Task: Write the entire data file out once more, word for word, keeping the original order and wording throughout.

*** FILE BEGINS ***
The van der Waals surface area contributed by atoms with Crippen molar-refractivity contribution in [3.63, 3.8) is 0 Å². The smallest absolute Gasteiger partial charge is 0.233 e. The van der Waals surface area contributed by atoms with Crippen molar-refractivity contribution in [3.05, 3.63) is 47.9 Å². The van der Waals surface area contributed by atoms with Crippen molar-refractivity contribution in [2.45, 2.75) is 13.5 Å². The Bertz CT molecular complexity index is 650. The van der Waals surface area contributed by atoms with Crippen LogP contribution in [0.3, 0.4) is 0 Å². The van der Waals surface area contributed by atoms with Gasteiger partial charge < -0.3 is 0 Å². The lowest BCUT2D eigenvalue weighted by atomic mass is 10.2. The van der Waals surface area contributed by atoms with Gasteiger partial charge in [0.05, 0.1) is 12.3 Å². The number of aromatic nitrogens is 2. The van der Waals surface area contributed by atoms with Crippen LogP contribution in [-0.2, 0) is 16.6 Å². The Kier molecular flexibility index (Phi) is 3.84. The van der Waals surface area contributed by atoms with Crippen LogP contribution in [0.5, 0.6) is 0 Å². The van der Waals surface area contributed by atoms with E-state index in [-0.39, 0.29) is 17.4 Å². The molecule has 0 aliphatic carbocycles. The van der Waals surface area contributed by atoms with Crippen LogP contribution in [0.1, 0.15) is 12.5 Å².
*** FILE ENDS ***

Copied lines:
The van der Waals surface area contributed by atoms with Crippen molar-refractivity contribution in [3.63, 3.8) is 0 Å². The smallest absolute Gasteiger partial charge is 0.233 e. The van der Waals surface area contributed by atoms with Crippen molar-refractivity contribution in [3.05, 3.63) is 47.9 Å². The van der Waals surface area contributed by atoms with Crippen molar-refractivity contribution in [2.45, 2.75) is 13.5 Å². The Bertz CT molecular complexity index is 650. The van der Waals surface area contributed by atoms with Crippen LogP contribution in [0.3, 0.4) is 0 Å². The van der Waals surface area contributed by atoms with Gasteiger partial charge < -0.3 is 0 Å². The lowest BCUT2D eigenvalue weighted by atomic mass is 10.2. The van der Waals surface area contributed by atoms with Gasteiger partial charge in [0.05, 0.1) is 12.3 Å². The number of aromatic nitrogens is 2. The van der Waals surface area contributed by atoms with Crippen LogP contribution in [-0.2, 0) is 16.6 Å². The Kier molecular flexibility index (Phi) is 3.84. The van der Waals surface area contributed by atoms with Crippen LogP contribution in [0.5, 0.6) is 0 Å². The van der Waals surface area contributed by atoms with E-state index in [-0.39, 0.29) is 17.4 Å². The molecule has 0 aliphatic carbocycles. The van der Waals surface area contributed by atoms with Crippen LogP contribution in [0.1, 0.15) is 12.5 Å².